How to Create Your Emergency Notification Process
An effective emergency communication strategy starts with letting your employees know your company has thought through critical issues and is prepared for the situations that can impact their safety.
Business liability is something all business leaders should take seriously. One act of negligence in ensuring your employees, contractors, or customers’ safety during emergency situations can cost your company significant losses. Emergency situations can include inclement weather, security issues, etc., but they can also include events specific to your company operations: Last-minute scheduling changes, software system outages, critical staffing needs, and any other situation that is considered urgent.
By documenting your process, and having the proper communication systems in place during an emergency, you can reduce your liability risk significantly.
According to a recent survey, 51 percent of organizations do not have a written business continuity plan that explains what will happen to the business in the event of a serious weather emergency.
To help you on your path of reducing corporate liability, and enhancing your business continuity, here are four suggestions to help set your employees at ease during an emergency.
4 Ways to Improve Emergency Communication Before a Crisis
1. Updated your employee handbook
Make sure your employee handbook, or the operations document, is properly updated to account for these situations. Document all situations that may be considered urgent, not just the weather emergencies.
Make sure the sections you add include what the communication plan is, what the employee should expect from the company, and how the employee should act during these situations.
Having this documented allows your employees to know what to expect when emergency situations occur, and gives them a sense of confidence in the employer for anticipating problems that could disrupt every day business.
2. Implement an emergency communication system
Phone-trees and call chains days are in the past. Your employees are using SMS, social media channels, and email to communicate as much as voice.
If you are only using phone trees or call chains, you are exposed to mistakes made by employees in the chain. You are also communicating via one channel, which may or may not reach all employees.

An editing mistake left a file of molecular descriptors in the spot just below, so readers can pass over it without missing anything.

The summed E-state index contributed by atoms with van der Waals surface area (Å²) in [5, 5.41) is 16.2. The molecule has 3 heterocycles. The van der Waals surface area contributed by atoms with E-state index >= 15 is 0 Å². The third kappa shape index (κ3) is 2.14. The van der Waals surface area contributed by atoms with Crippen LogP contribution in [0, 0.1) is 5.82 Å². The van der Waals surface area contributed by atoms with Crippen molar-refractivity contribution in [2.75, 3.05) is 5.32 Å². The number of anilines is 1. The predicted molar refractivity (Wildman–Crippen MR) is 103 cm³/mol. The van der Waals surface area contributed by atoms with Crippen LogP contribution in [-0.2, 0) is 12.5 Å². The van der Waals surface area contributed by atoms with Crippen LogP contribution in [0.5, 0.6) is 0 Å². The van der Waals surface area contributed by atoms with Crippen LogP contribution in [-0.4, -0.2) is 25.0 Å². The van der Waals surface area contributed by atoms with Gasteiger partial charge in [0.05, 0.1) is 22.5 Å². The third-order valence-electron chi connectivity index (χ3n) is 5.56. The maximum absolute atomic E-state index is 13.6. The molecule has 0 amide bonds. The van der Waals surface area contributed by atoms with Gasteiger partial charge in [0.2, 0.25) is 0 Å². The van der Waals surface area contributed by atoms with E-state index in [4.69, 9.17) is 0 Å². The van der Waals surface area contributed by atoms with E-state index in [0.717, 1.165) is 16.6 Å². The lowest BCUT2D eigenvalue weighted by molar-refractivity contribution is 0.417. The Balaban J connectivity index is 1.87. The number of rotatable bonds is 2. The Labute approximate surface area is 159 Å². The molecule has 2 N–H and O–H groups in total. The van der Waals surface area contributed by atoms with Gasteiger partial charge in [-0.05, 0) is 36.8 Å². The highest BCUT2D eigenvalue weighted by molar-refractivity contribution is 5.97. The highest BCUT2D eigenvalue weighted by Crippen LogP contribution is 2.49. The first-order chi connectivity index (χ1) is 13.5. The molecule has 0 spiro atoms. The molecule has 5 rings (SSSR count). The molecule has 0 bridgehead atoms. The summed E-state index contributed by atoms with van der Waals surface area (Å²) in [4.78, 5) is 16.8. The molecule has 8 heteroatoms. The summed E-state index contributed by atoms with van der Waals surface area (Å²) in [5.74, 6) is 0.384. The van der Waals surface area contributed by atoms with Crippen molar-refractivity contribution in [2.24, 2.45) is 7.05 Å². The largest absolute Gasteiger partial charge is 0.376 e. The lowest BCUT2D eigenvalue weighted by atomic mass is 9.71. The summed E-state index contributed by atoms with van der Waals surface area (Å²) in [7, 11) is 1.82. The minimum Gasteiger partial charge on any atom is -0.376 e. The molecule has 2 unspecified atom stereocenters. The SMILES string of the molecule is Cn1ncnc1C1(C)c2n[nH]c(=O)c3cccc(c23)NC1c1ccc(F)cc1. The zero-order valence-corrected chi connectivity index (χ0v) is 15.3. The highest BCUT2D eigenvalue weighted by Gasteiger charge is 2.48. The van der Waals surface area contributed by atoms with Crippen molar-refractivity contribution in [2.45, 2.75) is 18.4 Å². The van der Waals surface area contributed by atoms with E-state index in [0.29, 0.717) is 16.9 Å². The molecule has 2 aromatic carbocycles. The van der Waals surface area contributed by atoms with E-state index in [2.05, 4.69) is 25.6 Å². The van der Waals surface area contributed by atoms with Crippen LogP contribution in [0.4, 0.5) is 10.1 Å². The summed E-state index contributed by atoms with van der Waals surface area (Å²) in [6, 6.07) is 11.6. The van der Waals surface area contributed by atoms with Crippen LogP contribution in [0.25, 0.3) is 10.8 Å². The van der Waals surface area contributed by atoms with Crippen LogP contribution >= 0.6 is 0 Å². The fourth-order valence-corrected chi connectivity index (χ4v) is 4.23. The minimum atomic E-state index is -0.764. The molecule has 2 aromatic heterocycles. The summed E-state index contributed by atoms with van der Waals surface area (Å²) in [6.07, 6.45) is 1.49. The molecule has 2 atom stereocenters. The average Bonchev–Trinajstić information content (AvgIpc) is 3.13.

When choosing a system, make sure it has a robust backend architecture that you know will support message re-delivery, has failover capability, and zero possibility of losing the message.
3. Automate the communications plan
When you build a communications plan for these situations, try to automate as much as possible by pre-answering these questions:
- Which company leaders will be notified, and with what message?
- What employees will be notified, and is that a different message?
- Will anyone be required to acknowledge they got the message?
- If they do not respond to the message with acknowledgment, will another message be sent or will the communication be escalated?
A few emergency communication systems can handle this type of communication plan (including AlertMedia) and make it easy for you to setup ahead of time.
You or the employee managing the situation may not have time to think through all the plan’s nuances in the middle of the emergency, so it’s better to be prepared.
4. Communicate, communicate, communicate
Repeat the processes and assurances to your employees often. When winter starts, remind employees that you have a weather policy in your employee handbook, and tell them you have an emergency communication system in place. A couple of times a year, let them know you have a process for critical system outages will include a text and email as soon as the outage is identified.
By doing the above suggestions, you will be letting your employees know your company has thought through the critical issues, and are prepared for the situations that can impact the employee or the company negatively.
Stack all this on with your desire to take care of your employees in dangerous or stressful situations, and it’s a pretty good argument for implementing a reliable communication emergency communication system.